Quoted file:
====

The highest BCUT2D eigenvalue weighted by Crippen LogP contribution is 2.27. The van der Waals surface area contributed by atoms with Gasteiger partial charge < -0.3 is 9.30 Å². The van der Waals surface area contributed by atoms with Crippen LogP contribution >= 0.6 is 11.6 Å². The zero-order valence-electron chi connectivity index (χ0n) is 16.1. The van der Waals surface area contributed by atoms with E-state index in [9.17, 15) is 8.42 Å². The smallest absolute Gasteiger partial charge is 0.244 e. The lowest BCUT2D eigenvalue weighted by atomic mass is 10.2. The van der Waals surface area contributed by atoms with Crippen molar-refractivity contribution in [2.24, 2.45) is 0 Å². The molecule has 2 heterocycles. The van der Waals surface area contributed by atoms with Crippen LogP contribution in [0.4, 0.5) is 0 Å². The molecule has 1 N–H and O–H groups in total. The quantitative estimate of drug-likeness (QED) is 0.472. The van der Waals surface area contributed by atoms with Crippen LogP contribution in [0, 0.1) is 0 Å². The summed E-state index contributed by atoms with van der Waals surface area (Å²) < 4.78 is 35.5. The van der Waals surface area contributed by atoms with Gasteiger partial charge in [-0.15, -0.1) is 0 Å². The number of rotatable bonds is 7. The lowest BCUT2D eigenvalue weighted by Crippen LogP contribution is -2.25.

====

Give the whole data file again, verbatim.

The highest BCUT2D eigenvalue weighted by Crippen LogP contribution is 2.27. The van der Waals surface area contributed by atoms with Gasteiger partial charge < -0.3 is 9.30 Å². The van der Waals surface area contributed by atoms with Crippen LogP contribution >= 0.6 is 11.6 Å². The zero-order valence-electron chi connectivity index (χ0n) is 16.1. The van der Waals surface area contributed by atoms with E-state index in [9.17, 15) is 8.42 Å². The smallest absolute Gasteiger partial charge is 0.244 e. The lowest BCUT2D eigenvalue weighted by atomic mass is 10.2. The van der Waals surface area contributed by atoms with Crippen molar-refractivity contribution in [2.24, 2.45) is 0 Å². The molecule has 2 heterocycles. The van der Waals surface area contributed by atoms with Crippen LogP contribution in [0.4, 0.5) is 0 Å². The molecule has 1 N–H and O–H groups in total. The quantitative estimate of drug-likeness (QED) is 0.472. The van der Waals surface area contributed by atoms with Crippen LogP contribution in [0, 0.1) is 0 Å². The summed E-state index contributed by atoms with van der Waals surface area (Å²) < 4.78 is 35.5. The van der Waals surface area contributed by atoms with Gasteiger partial charge in [-0.15, -0.1) is 0 Å². The number of rotatable bonds is 7. The lowest BCUT2D eigenvalue weighted by Crippen LogP contribution is -2.25.